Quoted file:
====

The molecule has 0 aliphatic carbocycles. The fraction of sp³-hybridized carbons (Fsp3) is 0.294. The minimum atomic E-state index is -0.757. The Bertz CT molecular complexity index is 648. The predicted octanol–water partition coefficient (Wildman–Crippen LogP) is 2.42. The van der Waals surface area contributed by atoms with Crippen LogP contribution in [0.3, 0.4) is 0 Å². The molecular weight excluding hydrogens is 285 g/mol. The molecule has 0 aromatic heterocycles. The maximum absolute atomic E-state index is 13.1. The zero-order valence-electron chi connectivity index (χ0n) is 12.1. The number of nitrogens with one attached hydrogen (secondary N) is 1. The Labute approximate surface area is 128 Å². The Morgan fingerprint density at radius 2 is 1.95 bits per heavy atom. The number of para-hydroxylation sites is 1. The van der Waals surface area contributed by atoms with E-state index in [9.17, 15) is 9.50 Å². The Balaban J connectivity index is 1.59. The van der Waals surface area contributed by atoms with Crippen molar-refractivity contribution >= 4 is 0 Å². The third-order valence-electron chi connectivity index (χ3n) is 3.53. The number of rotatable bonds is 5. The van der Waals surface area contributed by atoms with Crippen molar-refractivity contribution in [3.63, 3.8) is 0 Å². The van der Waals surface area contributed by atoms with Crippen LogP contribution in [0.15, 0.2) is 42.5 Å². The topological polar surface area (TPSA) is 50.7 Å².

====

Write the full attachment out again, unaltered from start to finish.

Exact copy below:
The molecule has 0 aliphatic carbocycles. The fraction of sp³-hybridized carbons (Fsp3) is 0.294. The minimum atomic E-state index is -0.757. The Bertz CT molecular complexity index is 648. The predicted octanol–water partition coefficient (Wildman–Crippen LogP) is 2.42. The van der Waals surface area contributed by atoms with Crippen LogP contribution in [0.3, 0.4) is 0 Å². The molecular weight excluding hydrogens is 285 g/mol. The molecule has 0 aromatic heterocycles. The maximum absolute atomic E-state index is 13.1. The zero-order valence-electron chi connectivity index (χ0n) is 12.1. The number of nitrogens with one attached hydrogen (secondary N) is 1. The Labute approximate surface area is 128 Å². The Morgan fingerprint density at radius 2 is 1.95 bits per heavy atom. The number of para-hydroxylation sites is 1. The van der Waals surface area contributed by atoms with E-state index in [9.17, 15) is 9.50 Å². The Balaban J connectivity index is 1.59. The van der Waals surface area contributed by atoms with Crippen molar-refractivity contribution >= 4 is 0 Å². The third-order valence-electron chi connectivity index (χ3n) is 3.53. The number of rotatable bonds is 5. The van der Waals surface area contributed by atoms with Crippen molar-refractivity contribution in [3.63, 3.8) is 0 Å². The van der Waals surface area contributed by atoms with Crippen LogP contribution in [0.15, 0.2) is 42.5 Å². The topological polar surface area (TPSA) is 50.7 Å².